about 1/8 teaspoon xanthan gum (optional; helps keep ice cream scoopable)

-In a large, heavy saucepan, combine the heavy cream and 1/2 cup plus 2 tablespoons of sugar (and the vanilla bean seeds and pod, if using) and bring to a simmer over medium heat.

-In a large bowl, vigorously whisk the egg yolks and remaining 1/4 cup of sugar.  You want it to look lightened.

-Remove the cream mixture from the heat and slowly drizzle about half the warm liquid into the egg yolks, whisking constantly.  Then scrape the warmed egg yolks back into the saucepan.

-Cook over low heat, stirring constantly, until the mixture is thick enough to coat the back of a spoon (if you are using a thermometer, this should be about 175-180°F).  Vigorously whisk in the xanthan gum, if using.  Strain the mixture and whisk in the buttermilk, vanilla extract (if not using a bean), and salt.

-Cool completely over an ice bath. Then refrigerate several hours or overnight before churning in an ice cream machine according manufacturer’s directions.  Transfer to a container for freezer storage.

Ice Cream Cake with a Thin Mints Crust

August 17, 2012 at 4:09 pm | Posted in cakes & tortes, ice creams & frozen, simple cakes | 6 Comments
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ice cream cake with a thin mints crust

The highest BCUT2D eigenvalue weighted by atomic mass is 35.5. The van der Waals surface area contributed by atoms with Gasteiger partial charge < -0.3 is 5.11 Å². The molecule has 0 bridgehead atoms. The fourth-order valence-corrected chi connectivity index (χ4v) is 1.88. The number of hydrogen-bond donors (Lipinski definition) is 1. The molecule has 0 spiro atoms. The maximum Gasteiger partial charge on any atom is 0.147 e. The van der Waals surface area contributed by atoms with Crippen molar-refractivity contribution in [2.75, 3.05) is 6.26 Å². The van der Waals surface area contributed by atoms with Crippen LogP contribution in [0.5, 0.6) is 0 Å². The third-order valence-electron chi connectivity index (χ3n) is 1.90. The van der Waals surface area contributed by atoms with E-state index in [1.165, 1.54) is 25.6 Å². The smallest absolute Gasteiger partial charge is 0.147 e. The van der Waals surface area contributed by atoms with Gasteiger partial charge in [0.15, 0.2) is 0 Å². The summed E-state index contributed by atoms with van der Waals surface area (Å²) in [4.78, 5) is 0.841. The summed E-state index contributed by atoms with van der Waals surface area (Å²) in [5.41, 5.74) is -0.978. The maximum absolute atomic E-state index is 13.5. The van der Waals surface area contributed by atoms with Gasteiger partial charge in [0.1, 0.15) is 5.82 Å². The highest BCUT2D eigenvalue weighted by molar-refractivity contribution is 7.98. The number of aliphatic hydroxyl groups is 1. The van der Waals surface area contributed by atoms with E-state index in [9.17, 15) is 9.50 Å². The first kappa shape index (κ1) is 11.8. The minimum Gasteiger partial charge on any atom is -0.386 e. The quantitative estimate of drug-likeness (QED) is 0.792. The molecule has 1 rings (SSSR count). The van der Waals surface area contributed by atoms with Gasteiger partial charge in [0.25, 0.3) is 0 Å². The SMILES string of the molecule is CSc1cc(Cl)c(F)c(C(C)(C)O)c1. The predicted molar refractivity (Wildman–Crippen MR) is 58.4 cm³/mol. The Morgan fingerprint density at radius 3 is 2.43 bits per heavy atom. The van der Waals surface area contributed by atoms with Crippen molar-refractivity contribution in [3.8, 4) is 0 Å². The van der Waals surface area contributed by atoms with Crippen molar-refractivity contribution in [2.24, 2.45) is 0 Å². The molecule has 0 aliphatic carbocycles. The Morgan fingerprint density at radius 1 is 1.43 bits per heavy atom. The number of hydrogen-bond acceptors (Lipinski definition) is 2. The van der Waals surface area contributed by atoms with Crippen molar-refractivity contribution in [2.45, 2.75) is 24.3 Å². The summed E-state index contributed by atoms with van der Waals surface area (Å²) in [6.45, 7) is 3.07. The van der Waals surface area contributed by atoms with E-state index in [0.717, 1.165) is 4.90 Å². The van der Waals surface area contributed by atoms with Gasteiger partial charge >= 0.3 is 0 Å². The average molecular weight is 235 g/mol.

Why must bikini season and ice cream season be one and the same?

It was my husband’s birthday last weekend.  Like a good, caring wife, I made him an unbaked cake using all prepared ingredients.  Sounds kind of mean when I put it that way, but it started when an unopened box of Girl Scout Cookies from God know when (they don’t expire, right??) was found in the cupboard, and he requested an ice cream cake with a Thin Mints crust.  That sounded pretty simple compared to some past requests, so I was happy to oblige.  I used a nice (but store-bought) chocolate gelato, and redeemed myself a bit by stirring together a little ganache for the top.  Colored sprinkles, a candle and a secret wish made it a birthday cake.

ice cream cake with a thin mints crust
Ice Cream Cake with a Thin Mints Crust makes an 8- or 9-inch cake

Steph’s Notes:  I made a half recipe in a 6-inch springform, using one sleeve of Thin Mints (minus two cookies), 1 tbsp of butter and one pint of ice cream.

1 box Thin Mints cookies (should you want to set 4 or five cookies aside for snacks or decoration, that’s fine)
2 tbsp butter, melted
2 pints of ice cream
stuff to decorate!

-Line the base of an 8- or 9-inch springform pan with a circle of greased parchment.

-In a food processor, blitz the cookies and melted butter until mixture is coarse crumbs. Firmly press cookie crumbs into the bottom of the prepared pan.  You can give it a little lip, or leave it flat.  Pop in the freezer for about 30 minutes.

-Slightly soften your ice cream on the counter for several  minutes.  Using a scoop, evenly distribute the ice cream around the crust and then smooth it all out with a small offset spatula.

-Freeze your cake for at least a few hours or overnight, until well-set.  Decorate and pop off the side of the pan (temper it for a few minutes or run a warm offset around the edge if it’s difficult to remove).  Slice using a warm knife.